Who Do We Think We Are?   /   Spring 2021   /    Notes & Comments

The Great Simplifier

If John Brown failed at anything, he failed at saving us from ourselves.

Mark Dunbar

Tragic Prelude (detail), 1940, mural of John Brown by John Steuart Curry (1897–1946); Kansas State Capitol, Topeka, Kansas.

Before emancipation, slavery was constitutional. That much was settled. But what, it was debated, were the founders’ intentions? Was the Constitution written in order for slavery to thrive or to wither? And what about the Declaration of Independence, with its promise that all were created equal before God? And even if slavery was constitutional, was it moral? Or, more precisely, was it biblically sanctioned? And what of free states and slave states? What were the obligations of the former when it came to the laws of the latter? Such was the legal and theological wrangling that consumed many American minds in the United States’ antebellum years. The mood of the country was for confrontation. But its mechanisms were for compromise—compromise that always left both sides even angrier and more disgusted than before. The country was simultaneously paranoid, apathetic, and confused. That is, until John Brown launched his crusade against slavery.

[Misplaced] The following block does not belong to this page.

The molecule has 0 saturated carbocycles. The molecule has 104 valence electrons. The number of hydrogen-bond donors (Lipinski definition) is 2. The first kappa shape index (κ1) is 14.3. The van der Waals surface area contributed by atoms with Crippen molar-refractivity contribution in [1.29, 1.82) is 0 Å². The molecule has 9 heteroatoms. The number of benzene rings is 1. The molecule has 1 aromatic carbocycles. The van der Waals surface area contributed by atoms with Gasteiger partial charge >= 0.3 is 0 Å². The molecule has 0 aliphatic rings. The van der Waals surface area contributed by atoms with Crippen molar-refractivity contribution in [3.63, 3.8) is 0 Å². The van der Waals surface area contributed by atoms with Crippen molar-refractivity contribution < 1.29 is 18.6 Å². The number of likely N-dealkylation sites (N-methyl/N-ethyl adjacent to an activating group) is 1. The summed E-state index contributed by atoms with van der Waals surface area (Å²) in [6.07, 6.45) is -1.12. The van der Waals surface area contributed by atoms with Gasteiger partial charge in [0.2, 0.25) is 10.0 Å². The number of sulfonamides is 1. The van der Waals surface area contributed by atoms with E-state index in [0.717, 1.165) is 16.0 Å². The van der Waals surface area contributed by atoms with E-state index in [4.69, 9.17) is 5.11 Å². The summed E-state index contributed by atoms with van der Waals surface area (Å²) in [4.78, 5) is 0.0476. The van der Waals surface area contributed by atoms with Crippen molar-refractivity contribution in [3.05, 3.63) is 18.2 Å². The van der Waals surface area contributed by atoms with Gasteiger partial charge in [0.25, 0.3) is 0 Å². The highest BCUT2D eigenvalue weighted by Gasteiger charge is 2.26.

Brown was, if nothing else, a great simplifier. He was, as W.E.B. Du Bois wrote, “exasperatingly simple.” For Brown, slavery was evil and evil things should perish. No legal hairsplitting. No biblical exegesis. No political compromise. The Old Man was, as Russell Banks put it in his novel Cloudsplitter, “wonderfully clarifying.”

Recently, Brown has returned to the spotlight. Last fall, an adaptation of James McBride’s 2013 novel about him, The Good Lord Bird, aired on Showtime. And popular historian H.W. Brands’s latest book, The Zealot and the Emancipator: John Brown, Abraham Lincoln, and the Struggle for American Freedom, juxtaposes Brown’s radicalism with Abraham Lincoln’s moderation on the matters of slavery and abolition.

Why this resurgent interest? Partly, I think, because we find ourselves in a similar condition to that of Brown’s contemporaries. The country’s mood is for confrontation, but our mechanisms are for compromise. We know there is a great divide. We know there is something to overcome. But what, exactly? We yearn for someone like John Brown, whose actions will define where the line is and which side we stand on.

Interestingly, it is with Brown’s clarifying simplicity that Brands seems to take particular issue. In The Zealot and the Emancipator, Brown is the radical heel; Lincoln, the moderate babyface. The question Brands asks in his book is, “What does a good man do when his country commits a great evil?” According to Brands, “Brown chose the path of violence. Lincoln of politics.” “But that isn’t true. Brown didn’t choose the path of violence. That was the path the country was already on. Nor is it true that Lincoln’s path of politics was somehow free of violence. There was a war, after all. As Howard Zinn wrote about the tragic continuity between Brown and Lincoln, “John Brown was hanged with federal complicity for attempting to do by small-scale violence what Lincoln would do by large-scale violence years later.” But for Brands, Brown and his followers were nothing but a “death squad”—a pejorative term intended to analogize Brown’s army to, say, the US–backed death squads in Latin America that raped women and murdered children.

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